Islamists faced with challenges in Sudan’s transition
- Sudan's Islamists played a key role in the 1989 coup that brought al-Bashir to power. However, the longstanding relationship with the deposed leader now may not be in favor of the Islamist parties that are seeking to have a role in Sudan's transition to democracy.
- After nearly four months of daily demonstrations against al-Bashir, protesters were able to oust the autocratic president in April this year.
- Those who have been involved in the protest movement stigmatize Islamists for backing al-Bashir.
- "The majority of Islamist parties in Sudan sided with al-Bashir until the last moment," said Durra Gambo, a female activist who was a leading figure in the Sudanese protest movement against al-Bashir's rule until his downfall.
As protesters in Sudan continue to push against the military junta to form a civilian-led government after the ouster of former president Omar al-Bashir, Islamist groups seem to struggle to have a say in the political process in the African country.
Sudan’s Islamists played a key role in the 1989 coup that brought al-Bashir to power. However, the longstanding relationship with the deposed leader now may not be in favor of the Islamist parties that are seeking to have a role in Sudan’s transition to democracy.
Siding with al-Bashir
After nearly four months of daily demonstrations against al-Bashir, protesters were able to oust the autocratic president in April this year.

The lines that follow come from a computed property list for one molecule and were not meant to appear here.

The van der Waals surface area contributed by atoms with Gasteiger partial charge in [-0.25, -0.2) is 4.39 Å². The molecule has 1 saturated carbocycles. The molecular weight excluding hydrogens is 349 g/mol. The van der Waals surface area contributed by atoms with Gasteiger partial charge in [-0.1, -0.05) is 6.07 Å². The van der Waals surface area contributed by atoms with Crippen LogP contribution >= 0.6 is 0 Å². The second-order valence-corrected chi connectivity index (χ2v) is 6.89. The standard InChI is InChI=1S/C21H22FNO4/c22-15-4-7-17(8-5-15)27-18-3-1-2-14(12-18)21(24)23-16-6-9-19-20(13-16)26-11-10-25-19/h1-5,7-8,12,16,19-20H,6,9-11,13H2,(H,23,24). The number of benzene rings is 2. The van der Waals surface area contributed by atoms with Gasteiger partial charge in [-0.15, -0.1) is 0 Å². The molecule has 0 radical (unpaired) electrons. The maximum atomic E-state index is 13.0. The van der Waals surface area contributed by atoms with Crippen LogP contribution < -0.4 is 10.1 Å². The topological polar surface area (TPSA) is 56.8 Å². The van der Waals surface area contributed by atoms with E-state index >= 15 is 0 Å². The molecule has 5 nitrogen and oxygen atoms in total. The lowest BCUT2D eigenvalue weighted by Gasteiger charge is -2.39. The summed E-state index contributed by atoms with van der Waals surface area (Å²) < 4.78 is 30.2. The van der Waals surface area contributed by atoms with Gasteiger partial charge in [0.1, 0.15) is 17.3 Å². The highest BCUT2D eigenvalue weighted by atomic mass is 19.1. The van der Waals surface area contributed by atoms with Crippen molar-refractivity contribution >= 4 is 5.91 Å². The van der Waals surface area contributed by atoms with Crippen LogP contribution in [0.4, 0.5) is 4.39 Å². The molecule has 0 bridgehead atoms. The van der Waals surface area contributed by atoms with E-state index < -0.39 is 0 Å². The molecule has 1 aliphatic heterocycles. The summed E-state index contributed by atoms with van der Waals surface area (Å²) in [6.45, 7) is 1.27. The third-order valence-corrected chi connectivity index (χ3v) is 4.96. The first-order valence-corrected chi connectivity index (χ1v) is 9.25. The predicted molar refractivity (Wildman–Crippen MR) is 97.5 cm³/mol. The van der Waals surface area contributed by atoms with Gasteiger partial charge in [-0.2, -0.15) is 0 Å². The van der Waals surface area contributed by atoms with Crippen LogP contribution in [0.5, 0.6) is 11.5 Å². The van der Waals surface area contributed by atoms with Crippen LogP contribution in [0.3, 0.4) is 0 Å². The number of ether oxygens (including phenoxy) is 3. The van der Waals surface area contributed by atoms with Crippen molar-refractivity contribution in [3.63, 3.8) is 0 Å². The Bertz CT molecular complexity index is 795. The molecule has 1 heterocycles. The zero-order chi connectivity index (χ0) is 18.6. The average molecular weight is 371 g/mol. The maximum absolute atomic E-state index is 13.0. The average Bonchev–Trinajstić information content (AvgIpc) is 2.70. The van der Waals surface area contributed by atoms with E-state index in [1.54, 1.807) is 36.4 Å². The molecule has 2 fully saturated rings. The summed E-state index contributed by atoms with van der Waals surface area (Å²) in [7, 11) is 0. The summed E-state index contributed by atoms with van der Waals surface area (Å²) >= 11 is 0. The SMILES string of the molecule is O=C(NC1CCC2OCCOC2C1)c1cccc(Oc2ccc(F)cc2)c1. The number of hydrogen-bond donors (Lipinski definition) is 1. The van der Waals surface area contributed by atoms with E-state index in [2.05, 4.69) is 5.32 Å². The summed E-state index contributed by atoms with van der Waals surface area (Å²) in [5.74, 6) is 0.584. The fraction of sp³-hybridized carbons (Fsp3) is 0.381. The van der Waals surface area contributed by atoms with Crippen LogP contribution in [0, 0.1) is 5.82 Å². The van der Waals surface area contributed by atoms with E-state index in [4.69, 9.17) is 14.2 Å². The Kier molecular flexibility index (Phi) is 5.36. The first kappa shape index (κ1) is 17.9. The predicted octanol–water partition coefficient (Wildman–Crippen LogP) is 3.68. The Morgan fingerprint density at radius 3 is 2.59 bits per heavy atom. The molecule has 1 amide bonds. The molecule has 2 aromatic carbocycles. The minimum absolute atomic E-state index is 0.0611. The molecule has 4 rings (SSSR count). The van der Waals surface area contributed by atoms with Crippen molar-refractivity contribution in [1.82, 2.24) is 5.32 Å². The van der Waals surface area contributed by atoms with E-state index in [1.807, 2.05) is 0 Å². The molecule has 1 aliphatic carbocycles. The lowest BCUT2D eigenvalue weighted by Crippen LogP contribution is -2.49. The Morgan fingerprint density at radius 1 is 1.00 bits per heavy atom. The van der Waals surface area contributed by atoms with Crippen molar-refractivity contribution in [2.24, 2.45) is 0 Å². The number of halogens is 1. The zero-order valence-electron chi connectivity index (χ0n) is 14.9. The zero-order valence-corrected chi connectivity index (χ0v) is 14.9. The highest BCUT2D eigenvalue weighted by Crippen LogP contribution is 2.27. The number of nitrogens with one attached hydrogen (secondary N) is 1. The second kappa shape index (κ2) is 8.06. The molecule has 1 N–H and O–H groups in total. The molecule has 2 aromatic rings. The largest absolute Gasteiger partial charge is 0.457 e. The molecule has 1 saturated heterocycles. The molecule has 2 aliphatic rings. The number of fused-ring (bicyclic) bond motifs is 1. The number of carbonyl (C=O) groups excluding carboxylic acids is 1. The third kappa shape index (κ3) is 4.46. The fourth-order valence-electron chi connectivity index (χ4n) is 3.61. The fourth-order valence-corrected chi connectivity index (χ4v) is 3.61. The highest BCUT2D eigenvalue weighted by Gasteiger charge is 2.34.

Those who have been involved in the protest movement stigmatize Islamists for backing al-Bashir.
“The majority of Islamist parties in Sudan sided with al-Bashir until the last moment,” said Durra Gambo, a female activist who was a leading figure in the Sudanese protest movement against al-Bashir’s rule until his downfall.
“There is an aversion among the Sudanese public to the Islamist parties in the country,” she told VOA. “People associate them with 30 years of corruption, repression and political persecution under the former regime.”
Last month, thousands of Islamists allied with al-Bashir’s regime took to the streets to show support for the military-backed Islamic rule in Sudan. The protest in the capital Khartoum was called by Nusrat al-Sharia, a coalition of Islamic parties which advocate for the implementation of Islamic sharia laws in Sudan.
Leaders of the coalition said the rally was a message to liberal forces that Islamists “have a say in Sudan.”
Osman Mirghani, the editor-in-chief of Al-Tayar daily newspaper in Khartoum, says given that Sudan is a Muslim-majority country, political Islam would always be present in national politics.
“Islamist parties have followers embedded in different sectors of Sudan’s political and economic infrastructures. So they’ll be involved in any future phase regardless of how people perceive their presence,” he said.
During his rule, al-Bashir relied on Islamist parties to maintain a strong grip over the country. He managed to infuse the military establishment with an Islamist ideology while ensuring that Islamists didn’t threaten his power. That arrangement seems to continue between the two sides even after the departure of al-Bashir, experts charge.